…of people who get you
Not only will these people offer guidance and support when you need it, their advice will be on point because they get you. They understand what it’s like to be self employed and building your own empire one brick at a time.
A small business owner has to wear many hats at once – finance, marketing, product development – and some things will come more naturally than others. Finding a tribe of people who empathise with the difficulty of having to be all things at once is invaluable. It’s a safe environment to share your struggles because it’s likely that you will be met with a dozen nodding heads.
An opportunity to make connections
Notice that I didn’t use the word network here. Networking is great for growing your business and I strongly recommend that any small business takes the time to network in person. However, finding your tribe is less about straightforward networking and more about spending time with people on a similar journey to you.
Making connections – hey, even making friends – is often a far less daunting process than the rather standoffish network procedure. Sitting down with a glass of wine in a relaxed setting with a friendly, engaged group of women can feel incredibly refreshing.
With no pressure to do the hardcore sell, make referrals or work the room, there is time to make deeper, genuine connections. From these conversations it is quite likely that collaborations will grow in a much more organic way.
Whether you’ve lived in your area for years of are the newbie in town, the benefit of tapping into other people’s local knowledge can be enormous. Looking for recommendations for something business related or the best pub to take the inlaws for Sunday lunch? Whatever you are stuck with it’s guaranteed that someone will have a suggestion for you to follow up.
A social event
It sounds simple, but writing in the date of the next time you will meet with your tribe is incredibly motivating. When that day rolls around you will relish the opportunity to down tools and head out for an enjoyable evening surrounded by likeminded people.
It will give you a sense of purpose, of belonging and pride in yourself as a business owner to go out and be the face of what you do.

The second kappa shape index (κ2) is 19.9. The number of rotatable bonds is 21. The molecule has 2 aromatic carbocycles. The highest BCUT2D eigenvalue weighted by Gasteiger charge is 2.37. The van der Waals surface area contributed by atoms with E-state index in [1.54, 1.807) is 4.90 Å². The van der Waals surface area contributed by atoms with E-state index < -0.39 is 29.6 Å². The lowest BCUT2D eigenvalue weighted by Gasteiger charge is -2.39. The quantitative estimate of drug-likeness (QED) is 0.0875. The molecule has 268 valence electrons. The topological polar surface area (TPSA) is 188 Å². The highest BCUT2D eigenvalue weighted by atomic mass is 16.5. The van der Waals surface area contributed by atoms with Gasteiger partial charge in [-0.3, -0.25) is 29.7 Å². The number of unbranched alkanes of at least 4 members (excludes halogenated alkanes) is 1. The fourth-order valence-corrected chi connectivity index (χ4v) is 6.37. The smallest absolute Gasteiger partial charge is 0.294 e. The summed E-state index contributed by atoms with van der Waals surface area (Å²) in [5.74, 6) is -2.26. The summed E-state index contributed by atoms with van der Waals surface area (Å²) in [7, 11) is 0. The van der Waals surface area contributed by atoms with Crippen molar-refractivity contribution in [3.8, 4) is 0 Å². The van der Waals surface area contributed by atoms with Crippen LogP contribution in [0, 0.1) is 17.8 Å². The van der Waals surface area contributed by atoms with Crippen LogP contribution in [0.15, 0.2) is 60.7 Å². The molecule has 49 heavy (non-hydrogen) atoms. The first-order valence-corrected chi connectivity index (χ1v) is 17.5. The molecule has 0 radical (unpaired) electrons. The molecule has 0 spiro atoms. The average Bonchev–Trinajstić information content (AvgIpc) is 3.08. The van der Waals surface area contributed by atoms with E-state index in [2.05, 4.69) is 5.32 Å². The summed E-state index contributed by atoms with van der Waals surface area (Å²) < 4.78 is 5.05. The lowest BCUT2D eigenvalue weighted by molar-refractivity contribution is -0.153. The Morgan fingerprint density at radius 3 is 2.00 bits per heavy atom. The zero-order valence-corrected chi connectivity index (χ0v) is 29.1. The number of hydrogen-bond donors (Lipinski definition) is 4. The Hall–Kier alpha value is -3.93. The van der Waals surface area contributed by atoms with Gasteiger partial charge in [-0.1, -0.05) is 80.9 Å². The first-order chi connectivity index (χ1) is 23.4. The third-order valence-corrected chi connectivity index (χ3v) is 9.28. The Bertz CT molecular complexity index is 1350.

Enter Girl Tribe Gang
I’ve been finding Instagram has been an incredible platform for me to network and make connections online with a variety of other businesses. More specifically, it has enabled me to identify and reach out much more easily to local business and individuals in my area in a less formal way than sending a cold email.
Instagram produced the goods once more when I noticed a post shared by Girl Tribe Gang boss, Catherine. It revealed that she was creating a female only networking evening in a city nearby. I jumped onto her profile, devoured the information on her website and realised immediately that Girl Tribe Gang was exactly the tonic I needed for my gin.
Many of us may wrinkle up our noses at the thought of a slightly regimental, uber-official networking evening, where name badges are the accessory of necessity and you have to pitch a revolving door of people.
I totally get that.
For me, finding my tribe had to give me the opportunity to build a community of likeminded business women who could relate to my experiences. The aim isn’t necessarily to refer business to each other – although that would be a perk, of course! – but more to feel genuinely supported in a relaxed, friendly environment and to counterbalance the isolation felt as a solopreneur.
Speaking with Girl Tribe Gang creator, Catherine, she explained the concept behind the meet-ups:
“Here at Girl Tribe Gang we know that being a girl boss or an aspiring girl boss can be a pretty lonely place and we thought that if we could help to reduce even a tiny bit of that isolation you’re feeling, well then that’s going to have a positive effect on your overall Girl Boss well-being and success. […]